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STC BusinessNow CH5

Affirmative action: Employment activities designed to “right past wrongs” by increasing opportunities for minorities and women.
Arbitration: An agreement to bring in an impartial third party (a single arbitrator or a panel of arbitrators) to render a binding decision in a labor dispute.
Boycott: When a union encourages both its members and the general public not to buy the product of a firm involved in a labor dispute.
Cafeteria-style fringe benefits: Fringe benefits plan that allows employees to choose the benefits whey want up to a certain dollar amount.
Comparable worth: The idea that people in jobs requiring similar levels of education, training, or skills should received equal pay.
Compensation: The combination of salary, vacation time, paid health care, and other benefits.
Compressed workweek: Work schedule that allows an employee to work full number of hours per week but in fewer days.
Contingent workers: Employees that include part-time workers, temporary workers, independent contractors, interns, and co-up students.
Core time: The flextime plan, the period when all employees are expected to be at their job stations.
Employee orientation: The activity that introduces new employees to the organization; to fellow employees; to their immediate supervisors; and to the policies, practices, and objectives of the firm.
External candidates: Employees who already work for a firm who may be transferred or promoted.
Flextime plan: Work schedule that gives employees some freedom to choose when to work, as long as they work the required number of hours.
Human resource management (HRM): The process of determining HR needs and then training, selecting, training and development, compensating, appraising, and scheduling employees to achieve organizational goals.
Injunction: A court order directing someone to do something or to refrain from doing something.
Internal candidates: Potential employees who do not already work for a firm.
Job analysis: A study of what employees do who hold various job titles.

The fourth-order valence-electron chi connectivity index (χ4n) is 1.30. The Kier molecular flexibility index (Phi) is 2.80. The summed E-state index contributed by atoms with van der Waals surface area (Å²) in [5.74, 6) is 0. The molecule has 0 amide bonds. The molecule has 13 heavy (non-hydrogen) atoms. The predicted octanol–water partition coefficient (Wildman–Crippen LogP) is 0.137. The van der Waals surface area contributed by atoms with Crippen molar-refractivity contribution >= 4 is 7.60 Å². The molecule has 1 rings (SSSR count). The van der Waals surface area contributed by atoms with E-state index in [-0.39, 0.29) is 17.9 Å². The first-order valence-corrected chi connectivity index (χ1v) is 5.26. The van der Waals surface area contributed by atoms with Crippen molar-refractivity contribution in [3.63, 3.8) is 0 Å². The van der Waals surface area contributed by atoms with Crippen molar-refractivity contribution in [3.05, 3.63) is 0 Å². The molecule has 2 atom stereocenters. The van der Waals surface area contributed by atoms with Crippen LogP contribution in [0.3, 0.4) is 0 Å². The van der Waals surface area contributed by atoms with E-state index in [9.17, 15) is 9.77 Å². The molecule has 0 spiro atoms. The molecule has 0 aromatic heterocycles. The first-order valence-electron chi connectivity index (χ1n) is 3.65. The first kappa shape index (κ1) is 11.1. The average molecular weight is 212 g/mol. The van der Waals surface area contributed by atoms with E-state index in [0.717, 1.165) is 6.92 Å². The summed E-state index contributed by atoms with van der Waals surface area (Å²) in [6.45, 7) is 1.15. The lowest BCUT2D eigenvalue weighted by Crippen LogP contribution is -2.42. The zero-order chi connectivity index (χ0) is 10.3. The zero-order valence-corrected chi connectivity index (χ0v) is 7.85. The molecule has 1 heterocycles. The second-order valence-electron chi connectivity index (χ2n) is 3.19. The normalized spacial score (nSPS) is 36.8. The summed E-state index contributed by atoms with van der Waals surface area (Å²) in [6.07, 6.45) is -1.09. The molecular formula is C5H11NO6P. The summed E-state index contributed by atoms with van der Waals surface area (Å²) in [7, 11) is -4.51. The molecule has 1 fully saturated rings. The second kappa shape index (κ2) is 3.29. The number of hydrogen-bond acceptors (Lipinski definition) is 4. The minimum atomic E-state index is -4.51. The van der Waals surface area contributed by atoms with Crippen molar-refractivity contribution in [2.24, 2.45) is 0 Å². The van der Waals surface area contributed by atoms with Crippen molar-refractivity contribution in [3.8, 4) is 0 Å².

Job description: Specifies the objectives of the job, the type of work to be done, the responsibilities and duties, the working conditions, and the relationship of the job to other functions.
Job sharing: An arrangement whereby two part-time employees share one full-time job.
Job simulation: The use of equipment that duplicates job conditions and tasks so trainees can learn skills before attempting them on the job.
Job specifications: A written summary of the minimum qualifications (education, skill, etc.) required of workers to do a particular job.
Labor intensive: When a firm’s primary cost of operations is the cost of its labor force.
Lockout: An attempt by managers to put pressure on union workers by temporarily closing the business.
Management development: The process of training and educating employees to become good managers and then monitoring the progress of their managerial skills over time.
Mediation: The use of a third party, called a mediator, who encourages both sides in a dispute to continue negotiating and often makes suggestions for resolving the dispute.
Negotiated labor management agreement: Agreement that sets the tone and clarifies the terms under which management and labor agree to function over a period of time.
Off-the-job training: Internal or external training programs away from the workplace that develop any of a variety of skills or foster personal development.
Online training: Training programs in which employees complete classes via the internet.
On-the-job training: Training at the workplace that lets the employee learn by doing or watching others for a while and then imitating them.
Performance appraisal: An evaluation that measures employees performance against established standards in order to make decisions about promotions, compensation, training, or termination.
Performance improvement plan (PIP): A detailed document explaining what the employee needs to change and detailed steps on how to accomplish the change.
Reasonable accommodations: An adjustment to the work environment that does not have high costs.
Recruitment: The set of activities used to obtain a sufficient number of the right people at the right time; its purpose is to select those who best meet the needs of the organization.
Reverse discrimination: Discrimination against whites or males in hiring or promoting.
Selection: The process of gathering information and deciding who should be hired, under legal guidelines, to serve the best interests of the individual and the organization.
Sexual harassment: Unwelcome sexual advances, request for sexual favors, and other verbal or physical conduct of a sexual nature that creates a hostile work environment.
Strike: Occurs when workers collectively refuse to go to work.
Strikebreakers: Workers hired to do the jobs of striking employees until the labor dispute is resolved.
Telecommuting: The practice of working from home.
Title VII: A law that prohibits discrimination in hiring, firing, compensation, apprenticeship, training, terms, conditions, or privileges of employment based on race, religion, creed, sex, or national origin. Age was later added to the conditions of the act.
Training and development: All attempts to improve productivity by increasing an employee’s ability to perform, Training focuses on short-term skills, development on long-term abilities.
Union: An employee organization that has the main goal of representing members in employee-management bargaining over job related issues.
Vestibule training: Training done in schools where employees are taught on equipment similar to that used on the job.
Created by: vjambriz



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